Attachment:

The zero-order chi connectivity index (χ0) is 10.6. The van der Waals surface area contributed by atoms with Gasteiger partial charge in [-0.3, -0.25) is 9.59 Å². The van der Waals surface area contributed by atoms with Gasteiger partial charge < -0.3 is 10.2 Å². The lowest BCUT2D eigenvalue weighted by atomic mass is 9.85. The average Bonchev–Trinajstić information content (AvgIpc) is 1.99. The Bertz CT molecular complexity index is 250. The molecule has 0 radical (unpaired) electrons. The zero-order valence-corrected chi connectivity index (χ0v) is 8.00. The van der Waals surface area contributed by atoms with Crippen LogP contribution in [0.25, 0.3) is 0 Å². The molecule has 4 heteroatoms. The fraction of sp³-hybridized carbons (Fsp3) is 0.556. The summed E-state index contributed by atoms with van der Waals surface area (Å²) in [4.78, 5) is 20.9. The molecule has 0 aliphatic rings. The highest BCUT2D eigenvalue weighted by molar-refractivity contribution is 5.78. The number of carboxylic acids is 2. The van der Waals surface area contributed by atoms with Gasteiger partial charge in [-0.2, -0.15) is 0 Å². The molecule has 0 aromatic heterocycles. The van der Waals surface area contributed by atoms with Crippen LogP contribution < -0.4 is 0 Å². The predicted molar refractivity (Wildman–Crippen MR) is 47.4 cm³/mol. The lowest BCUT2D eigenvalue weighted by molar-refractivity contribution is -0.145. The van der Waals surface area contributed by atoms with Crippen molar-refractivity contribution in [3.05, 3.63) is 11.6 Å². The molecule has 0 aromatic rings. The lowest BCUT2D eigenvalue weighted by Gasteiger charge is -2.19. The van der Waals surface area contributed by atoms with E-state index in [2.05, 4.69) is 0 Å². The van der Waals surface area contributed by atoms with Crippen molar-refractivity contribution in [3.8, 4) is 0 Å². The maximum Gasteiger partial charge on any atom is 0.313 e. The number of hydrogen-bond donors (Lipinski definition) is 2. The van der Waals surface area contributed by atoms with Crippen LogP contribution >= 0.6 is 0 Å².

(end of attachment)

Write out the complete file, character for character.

The zero-order chi connectivity index (χ0) is 10.6. The van der Waals surface area contributed by atoms with Gasteiger partial charge in [-0.3, -0.25) is 9.59 Å². The van der Waals surface area contributed by atoms with Gasteiger partial charge < -0.3 is 10.2 Å². The lowest BCUT2D eigenvalue weighted by atomic mass is 9.85. The average Bonchev–Trinajstić information content (AvgIpc) is 1.99. The Bertz CT molecular complexity index is 250. The molecule has 0 radical (unpaired) electrons. The zero-order valence-corrected chi connectivity index (χ0v) is 8.00. The van der Waals surface area contributed by atoms with Crippen LogP contribution in [0.25, 0.3) is 0 Å². The molecule has 4 heteroatoms. The fraction of sp³-hybridized carbons (Fsp3) is 0.556. The summed E-state index contributed by atoms with van der Waals surface area (Å²) in [4.78, 5) is 20.9. The molecule has 0 aliphatic rings. The highest BCUT2D eigenvalue weighted by molar-refractivity contribution is 5.78. The number of carboxylic acids is 2. The van der Waals surface area contributed by atoms with Gasteiger partial charge in [-0.2, -0.15) is 0 Å². The molecule has 0 aromatic heterocycles. The van der Waals surface area contributed by atoms with Crippen LogP contribution < -0.4 is 0 Å². The predicted molar refractivity (Wildman–Crippen MR) is 47.4 cm³/mol. The lowest BCUT2D eigenvalue weighted by molar-refractivity contribution is -0.145. The van der Waals surface area contributed by atoms with Crippen molar-refractivity contribution in [3.05, 3.63) is 11.6 Å². The molecule has 0 aromatic rings. The lowest BCUT2D eigenvalue weighted by Gasteiger charge is -2.19. The van der Waals surface area contributed by atoms with E-state index in [2.05, 4.69) is 0 Å². The van der Waals surface area contributed by atoms with Crippen molar-refractivity contribution in [3.8, 4) is 0 Å². The maximum Gasteiger partial charge on any atom is 0.313 e. The number of hydrogen-bond donors (Lipinski definition) is 2. The van der Waals surface area contributed by atoms with Crippen LogP contribution >= 0.6 is 0 Å².